Texas higher education is looking at its first core curriculum reform in more than a decade. A proposal, agreed upon by the Undergraduate Education Advisory Committee of the state’s Higher Education Coordinating Board, is open for public comment until Sept. 26, after which it will be put to the board for approval at their October meeting.
All undergraduates in the state are required to undergo a 42-hour core curriculum. At UT, in addition to math, science, history, government and more, this includes a signature course.
The committee’s proposal does not radically alter the core curriculum formula. However, one particular recommendation attempts to strengthen the core with arbitrary and poorly-defined “core objectives.” There are six objectives, and for each course in the core curriculum, the proposal outlines what objectives need to be fulfilled.
For example, core math courses will now need to enforce the objective of communication skills, while science courses will need to integrate teamwork. American history professors must incorporate the teachings of social and personal responsibility, while their government-faculty counterparts are also required to teach social responsibility — though personal responsibility is optional.
The over-reaching, though largely innocuous, recommendations are driven by the state’s insistence on transferability, which is fueled by the pressures of degree completion and timeliness. The fear is that students transferring from one Texas institution to another have to retake courses, costing taxpayers and tuition-payers more money.
However, the issue of transferability raises bigger questions as it relates to the core curriculum, especially at UT.
For a number of students, the core curriculum is viewed as a roadblock to what they want to do in college. A history of designing core curricula around outcomes of what students should be able to learn rather than what students should be able to do has turned the focus away from intellectual inquiry to varsity high school.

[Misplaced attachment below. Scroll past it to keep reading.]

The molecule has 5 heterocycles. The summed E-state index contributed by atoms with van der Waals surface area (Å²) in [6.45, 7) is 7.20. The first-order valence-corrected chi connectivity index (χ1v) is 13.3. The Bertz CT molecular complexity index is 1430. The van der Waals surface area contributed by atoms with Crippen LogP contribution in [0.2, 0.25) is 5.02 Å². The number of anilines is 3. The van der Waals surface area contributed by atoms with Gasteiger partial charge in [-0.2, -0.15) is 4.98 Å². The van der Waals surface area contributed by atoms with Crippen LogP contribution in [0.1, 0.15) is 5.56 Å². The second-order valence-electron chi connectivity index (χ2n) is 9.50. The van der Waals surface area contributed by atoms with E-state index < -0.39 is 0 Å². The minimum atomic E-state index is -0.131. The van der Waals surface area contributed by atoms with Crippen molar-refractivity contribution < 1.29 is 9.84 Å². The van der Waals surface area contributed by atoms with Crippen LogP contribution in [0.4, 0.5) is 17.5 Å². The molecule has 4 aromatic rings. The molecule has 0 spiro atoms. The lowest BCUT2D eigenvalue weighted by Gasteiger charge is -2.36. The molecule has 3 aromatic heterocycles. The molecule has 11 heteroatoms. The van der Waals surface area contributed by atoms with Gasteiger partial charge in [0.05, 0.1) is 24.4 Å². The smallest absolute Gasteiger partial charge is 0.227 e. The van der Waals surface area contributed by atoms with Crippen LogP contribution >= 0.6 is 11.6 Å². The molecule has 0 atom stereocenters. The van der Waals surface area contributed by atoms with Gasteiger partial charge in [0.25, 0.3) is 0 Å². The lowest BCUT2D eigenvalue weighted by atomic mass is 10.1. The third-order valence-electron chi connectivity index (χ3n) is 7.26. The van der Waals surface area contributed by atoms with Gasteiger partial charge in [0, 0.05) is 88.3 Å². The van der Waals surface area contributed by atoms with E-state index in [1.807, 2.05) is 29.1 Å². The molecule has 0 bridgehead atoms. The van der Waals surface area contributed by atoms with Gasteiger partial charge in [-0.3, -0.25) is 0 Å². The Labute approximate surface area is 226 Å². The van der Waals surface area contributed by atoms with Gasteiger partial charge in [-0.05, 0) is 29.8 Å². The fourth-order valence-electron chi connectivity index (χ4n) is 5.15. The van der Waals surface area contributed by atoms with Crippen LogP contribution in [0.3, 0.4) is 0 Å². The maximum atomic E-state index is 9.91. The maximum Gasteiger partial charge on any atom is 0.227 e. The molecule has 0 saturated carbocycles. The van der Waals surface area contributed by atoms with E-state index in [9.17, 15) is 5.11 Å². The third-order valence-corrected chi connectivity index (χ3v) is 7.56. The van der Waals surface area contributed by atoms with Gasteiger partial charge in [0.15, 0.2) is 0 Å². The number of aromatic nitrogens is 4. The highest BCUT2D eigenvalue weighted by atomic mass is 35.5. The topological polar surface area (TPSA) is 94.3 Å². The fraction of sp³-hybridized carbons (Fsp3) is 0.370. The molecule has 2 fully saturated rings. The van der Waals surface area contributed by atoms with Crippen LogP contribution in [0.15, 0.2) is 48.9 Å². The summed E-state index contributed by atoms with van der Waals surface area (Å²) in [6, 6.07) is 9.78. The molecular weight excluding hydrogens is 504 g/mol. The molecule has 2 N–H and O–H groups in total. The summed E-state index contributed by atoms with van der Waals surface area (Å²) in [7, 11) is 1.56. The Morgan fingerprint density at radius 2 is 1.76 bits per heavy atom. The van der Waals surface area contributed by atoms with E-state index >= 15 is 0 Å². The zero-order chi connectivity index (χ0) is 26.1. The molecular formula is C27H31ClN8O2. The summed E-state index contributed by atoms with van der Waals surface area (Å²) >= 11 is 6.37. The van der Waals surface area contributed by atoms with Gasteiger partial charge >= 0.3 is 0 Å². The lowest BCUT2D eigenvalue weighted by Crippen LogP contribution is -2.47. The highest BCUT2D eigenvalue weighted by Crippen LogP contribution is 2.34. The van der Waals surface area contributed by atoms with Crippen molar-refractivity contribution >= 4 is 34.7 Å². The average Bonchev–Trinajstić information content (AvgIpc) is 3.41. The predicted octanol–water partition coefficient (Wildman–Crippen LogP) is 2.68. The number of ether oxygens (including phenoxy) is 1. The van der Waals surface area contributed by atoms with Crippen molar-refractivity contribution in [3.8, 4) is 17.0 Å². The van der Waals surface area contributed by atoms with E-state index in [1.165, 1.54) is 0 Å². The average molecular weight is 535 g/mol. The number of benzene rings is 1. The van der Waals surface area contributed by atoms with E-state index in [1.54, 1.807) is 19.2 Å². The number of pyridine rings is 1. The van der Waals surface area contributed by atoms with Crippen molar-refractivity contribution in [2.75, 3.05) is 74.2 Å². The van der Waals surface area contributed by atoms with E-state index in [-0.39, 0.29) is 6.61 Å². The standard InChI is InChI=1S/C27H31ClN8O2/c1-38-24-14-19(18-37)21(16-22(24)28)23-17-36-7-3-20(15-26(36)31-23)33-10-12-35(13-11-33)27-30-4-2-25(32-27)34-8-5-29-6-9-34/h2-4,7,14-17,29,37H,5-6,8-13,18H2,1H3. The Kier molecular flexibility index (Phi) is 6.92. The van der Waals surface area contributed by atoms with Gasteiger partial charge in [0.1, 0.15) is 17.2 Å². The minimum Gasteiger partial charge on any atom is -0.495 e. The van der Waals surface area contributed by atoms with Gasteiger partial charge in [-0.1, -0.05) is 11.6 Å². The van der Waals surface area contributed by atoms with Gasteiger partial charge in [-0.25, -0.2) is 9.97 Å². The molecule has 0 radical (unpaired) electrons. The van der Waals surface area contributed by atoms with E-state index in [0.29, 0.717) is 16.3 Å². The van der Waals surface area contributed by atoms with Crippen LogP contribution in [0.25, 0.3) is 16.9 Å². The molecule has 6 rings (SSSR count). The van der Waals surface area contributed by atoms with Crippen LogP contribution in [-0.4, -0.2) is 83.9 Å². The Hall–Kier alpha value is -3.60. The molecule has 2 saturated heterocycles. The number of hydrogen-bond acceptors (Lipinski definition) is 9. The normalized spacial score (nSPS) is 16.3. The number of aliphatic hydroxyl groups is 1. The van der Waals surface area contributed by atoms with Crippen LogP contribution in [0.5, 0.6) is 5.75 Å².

UT’s Task Force on Curricular Reform issued a report in fall 2005 to, among other things, re-examine the core. The task force was chaired by then-law school dean William Powers Jr., whose involvement helped trail-blaze his trek to the Tower.
The task force found that in spring 2005, a surprisingly low percentage of students did their core curriculum requirements at UT in courses such as rhetoric and writing (23 percent), math (40 percent) and English (44 percent).
The report recommended restructuring the core to help students find the right major for them, while also creating a more unifying experience for all UT undergraduates. It points to the decentralized structure that results in students identifying more academically with their college, department or major rather than the University as a whole.
Shortly after taking the presidency in 2006, Powers ushered in the School of Undergraduate Studies to serve as what the report describes as “a guardian of core undergraduate education.” Undergraduate curricular reform became a platform of his presidency, as he appointed deans that buy into that mission — and willfully didn’t reappoint those who do not.
The lack of a common undergraduate experience does have its disadvantages. For one, it dilutes the overall academic brand. As admittedly arbitrary rankings show, college and departmental feats are somewhat overshadowed by a perceived university-wide mediocrity.
The trend also disadvantages students who come from smaller schools or who have to work over the summer, as they are less likely to benefit from placement and transfer credits. Additionally, with many students doing large chunks of their core outside of UT, it takes away the incentive for the University to dedicate resources to improve its core.
However, in an era of increased competitiveness and near-prohibitive education costs, a common undergraduate experience at UT is likely a casualty of the times. The state is pushing Texas high schools to offer more AP, IB and dual-credit courses, while many students are leveraging the low-cost and relative ease of core classes taken elsewhere to focus more on major-specific courses at the University.
Additionally, some of the concerns expressed by the task force’s report are unfounded. For example, the report states that some students may use college credit obtained elsewhere to cut short their degrees by a year or more.
However, UT’s three-year graduation rate actually decreased from 4.3 percent in 2006 to 3.2 percent last year, according to the Office of Information Management and Analysis.
Many students have also used their non-UT credit to pursue multiple majors and degrees. According to a study by the Second Task Force on Enrollment Strategy in 2008, about 700 UT students graduate every spring with a double major or dual degree, with the average amount of non-resident hours being 41.
In reality, the steps in statewide undergraduate curriculum reform are more important symbolically than they are pragmatically. The University will need to figure out how to provide a “first-class” education in an era of regulation.
— Shabab Siddiqui for the editorial board